When so many of the finalists for the Linden Prize are like this-- unimaginative builds dealing with oh-so-serious topics and Education with a capital "E"--it can be discouraging. It seems to reinforce the sense that so many of us have that the Lindens want to foster an image for SL that is serious and perhaps even more than a little pretentious. It seems like the version of SL that LL hopes to promote is largely unrelated to the reality that is experienced by the majority of us users, who are basically in this for shits and giggles and maybe a bit of highly unstructured self-directed learning. Many of us have long suspected that the Lindens not only don't understand what we do and why we do it, they are downright embarrassed by us. And at first glance, it would seem that the list of Linden prize finalists reinforces that suspicion...except...

...and this is a big exception... of the finalists is the team that brought the "Sion chicken" concept to SL. I have no idea how it got to the finals. but gawd bless those folks for applying for the prize, and gawd bless whoever said, "yeah, that's worth recognizing." The chickens are of course, silly. And pretty much pointless...other than the fact that a lot of people seem to have fun with them.

It gives me some hope that maybe there are Lindens who do "get it"--that life on the grid has to have an element of fun. The fact that the platform can still attract creative, pleasantly silly people and offers stuff that is silly or creative--or silly AND creative--is what gives it real appeal. It's not Education with a big "E," or business meetings, or serious non-profits sharing serious messages...although those are all important in their limited, limping ways. But they are not what makes SL unique.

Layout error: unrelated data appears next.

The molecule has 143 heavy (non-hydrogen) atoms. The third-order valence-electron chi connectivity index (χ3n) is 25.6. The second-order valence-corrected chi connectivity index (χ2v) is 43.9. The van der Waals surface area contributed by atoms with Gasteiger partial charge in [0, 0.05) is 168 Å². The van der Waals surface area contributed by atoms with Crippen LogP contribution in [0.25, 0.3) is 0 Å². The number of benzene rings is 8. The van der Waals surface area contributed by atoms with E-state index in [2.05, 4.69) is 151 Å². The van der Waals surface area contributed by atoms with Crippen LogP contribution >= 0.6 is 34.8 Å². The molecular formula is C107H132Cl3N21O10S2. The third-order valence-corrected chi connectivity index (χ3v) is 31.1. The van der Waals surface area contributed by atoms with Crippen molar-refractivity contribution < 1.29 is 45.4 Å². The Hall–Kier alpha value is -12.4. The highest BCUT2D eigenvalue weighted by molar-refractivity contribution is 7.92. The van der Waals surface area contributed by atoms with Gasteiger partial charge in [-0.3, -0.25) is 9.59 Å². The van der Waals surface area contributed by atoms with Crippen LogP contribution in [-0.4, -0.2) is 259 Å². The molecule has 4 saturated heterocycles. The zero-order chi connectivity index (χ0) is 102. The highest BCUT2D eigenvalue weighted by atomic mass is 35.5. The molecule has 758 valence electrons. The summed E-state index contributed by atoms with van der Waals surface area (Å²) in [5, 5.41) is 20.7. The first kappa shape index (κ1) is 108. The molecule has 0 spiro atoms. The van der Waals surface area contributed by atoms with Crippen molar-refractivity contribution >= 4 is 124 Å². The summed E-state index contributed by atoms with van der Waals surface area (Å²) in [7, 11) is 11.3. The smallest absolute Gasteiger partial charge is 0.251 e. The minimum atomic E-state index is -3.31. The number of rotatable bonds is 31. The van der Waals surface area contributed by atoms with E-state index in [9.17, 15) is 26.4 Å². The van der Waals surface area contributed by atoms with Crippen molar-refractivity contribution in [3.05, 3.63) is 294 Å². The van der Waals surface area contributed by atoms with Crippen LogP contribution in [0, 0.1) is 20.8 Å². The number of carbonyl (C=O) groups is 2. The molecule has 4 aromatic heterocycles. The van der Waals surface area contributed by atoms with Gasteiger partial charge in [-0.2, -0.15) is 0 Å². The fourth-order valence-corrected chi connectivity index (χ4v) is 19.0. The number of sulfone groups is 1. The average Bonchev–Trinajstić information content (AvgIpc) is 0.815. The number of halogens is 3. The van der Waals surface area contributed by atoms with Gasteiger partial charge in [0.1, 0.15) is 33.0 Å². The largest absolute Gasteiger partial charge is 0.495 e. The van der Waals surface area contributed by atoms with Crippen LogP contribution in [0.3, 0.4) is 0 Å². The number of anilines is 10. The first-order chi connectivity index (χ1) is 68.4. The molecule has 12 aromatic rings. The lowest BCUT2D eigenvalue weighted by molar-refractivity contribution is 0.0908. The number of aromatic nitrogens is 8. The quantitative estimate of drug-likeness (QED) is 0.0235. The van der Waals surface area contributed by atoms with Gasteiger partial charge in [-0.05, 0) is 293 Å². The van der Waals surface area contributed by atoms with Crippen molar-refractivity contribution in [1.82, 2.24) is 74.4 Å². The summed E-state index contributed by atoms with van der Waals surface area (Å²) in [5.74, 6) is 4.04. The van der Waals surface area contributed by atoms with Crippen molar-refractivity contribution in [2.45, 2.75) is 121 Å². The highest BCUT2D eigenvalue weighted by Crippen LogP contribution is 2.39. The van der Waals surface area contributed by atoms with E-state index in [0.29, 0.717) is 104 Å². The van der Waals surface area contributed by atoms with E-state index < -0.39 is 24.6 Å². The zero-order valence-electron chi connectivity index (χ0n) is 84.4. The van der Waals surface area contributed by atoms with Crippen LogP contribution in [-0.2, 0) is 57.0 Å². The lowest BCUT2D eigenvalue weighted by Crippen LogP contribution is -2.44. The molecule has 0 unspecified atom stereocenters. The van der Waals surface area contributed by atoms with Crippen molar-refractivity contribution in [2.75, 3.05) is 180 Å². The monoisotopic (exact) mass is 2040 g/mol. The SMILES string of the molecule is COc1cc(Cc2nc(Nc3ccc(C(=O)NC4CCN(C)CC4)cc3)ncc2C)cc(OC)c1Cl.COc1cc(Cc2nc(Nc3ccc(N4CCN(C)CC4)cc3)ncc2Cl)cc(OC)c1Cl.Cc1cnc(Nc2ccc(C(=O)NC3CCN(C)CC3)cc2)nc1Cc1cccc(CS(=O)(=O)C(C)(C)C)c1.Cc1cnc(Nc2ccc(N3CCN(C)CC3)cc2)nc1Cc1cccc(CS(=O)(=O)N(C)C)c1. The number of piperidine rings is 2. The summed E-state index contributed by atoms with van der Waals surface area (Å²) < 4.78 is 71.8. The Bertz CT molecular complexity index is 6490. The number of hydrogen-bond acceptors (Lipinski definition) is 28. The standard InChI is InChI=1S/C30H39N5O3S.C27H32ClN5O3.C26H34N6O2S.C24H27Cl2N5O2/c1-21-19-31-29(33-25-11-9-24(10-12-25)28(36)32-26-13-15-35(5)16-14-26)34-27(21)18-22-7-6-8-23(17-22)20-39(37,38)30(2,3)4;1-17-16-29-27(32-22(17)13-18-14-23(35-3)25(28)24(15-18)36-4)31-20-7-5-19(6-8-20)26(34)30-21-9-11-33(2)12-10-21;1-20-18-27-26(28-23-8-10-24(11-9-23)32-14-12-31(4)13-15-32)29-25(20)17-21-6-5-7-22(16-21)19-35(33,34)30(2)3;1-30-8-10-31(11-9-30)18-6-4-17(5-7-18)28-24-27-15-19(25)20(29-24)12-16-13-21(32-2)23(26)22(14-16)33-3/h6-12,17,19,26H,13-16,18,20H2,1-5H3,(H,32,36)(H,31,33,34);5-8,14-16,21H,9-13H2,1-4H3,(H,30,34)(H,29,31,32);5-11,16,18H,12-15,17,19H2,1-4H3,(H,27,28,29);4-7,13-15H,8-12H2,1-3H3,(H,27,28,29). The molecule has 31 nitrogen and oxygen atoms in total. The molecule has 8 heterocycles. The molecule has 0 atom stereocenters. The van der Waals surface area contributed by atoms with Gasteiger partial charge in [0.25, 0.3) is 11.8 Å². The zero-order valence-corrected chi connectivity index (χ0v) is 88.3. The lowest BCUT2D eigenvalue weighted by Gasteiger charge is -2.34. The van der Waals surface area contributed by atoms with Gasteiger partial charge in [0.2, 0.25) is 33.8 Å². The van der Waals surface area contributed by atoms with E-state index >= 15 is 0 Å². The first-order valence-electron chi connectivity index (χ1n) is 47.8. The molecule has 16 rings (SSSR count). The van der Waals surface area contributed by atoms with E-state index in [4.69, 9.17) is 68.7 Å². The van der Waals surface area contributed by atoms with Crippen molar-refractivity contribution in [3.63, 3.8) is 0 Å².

Now, I will admit, that there is another way of looking at the inclusion of the Sion Chicken business in the finalists for the Linden Prize. This concept is somewhat suggestive of certain growing stuff/task-based game-ish elements that are such a popular facet of certain facebooky things. When the Lindens included Sion Chickens among the prize finalists, is that reflective of some deep-seated Linden desire to make the SL platform more like those massively-adopted social media products? If so, then yeah, that's a little scary.

But being the optimist that I am, I prefer to look on it as evidence of the possibility that they do simply comprehend that fun is important too.

Of course, I think we can make a pretty good argument that what is really most important in SL is how it brings people together. This was the thing that struck me more than anything else when I visited the locations associated with the Linden prize finalists. I generally couldn't tell to what extent these projects and builds fostered the development of micro-communities or encouraged and facilitated interaction between people who otherwise would never have had the opportunity to talk with each other.

This was brought home to me during my explorations tonight, when--after I grew tired of visiting prize finalists--I started going to places that had some association with Memorial Day--places like the Vietnam Memorial build. I finally wound up at "Patriot Island," home of the Wounded Warriors programming and the site of a decent recreation of the Tomb of the Unknown Soldier.

Watching the sentry walk his post at the Tomb of the Unknown Soldier on Patriot Island.

It was a pretty nice build; it had some very good content--including useful information for rl veterans about where they could go for help regarding various issues and problems--but most importantly it had people. There were more people on Patriot Island at 11:30 PM than on all the Linden Prize finalist sims combined. They were talking about nothing earthshaking--mostly they were just being silly and having fun (although there was one volunteer in dress blues doing sentry duty in very dignified fashion at the Tomb of the Unknown Soldier). A couple of the people IM'ed me, welcoming me and answering some questions. I also talked to one of their admins to get information about who to contact for an interview. At some point before long, I think I'll write a longer piece about the build and related projects.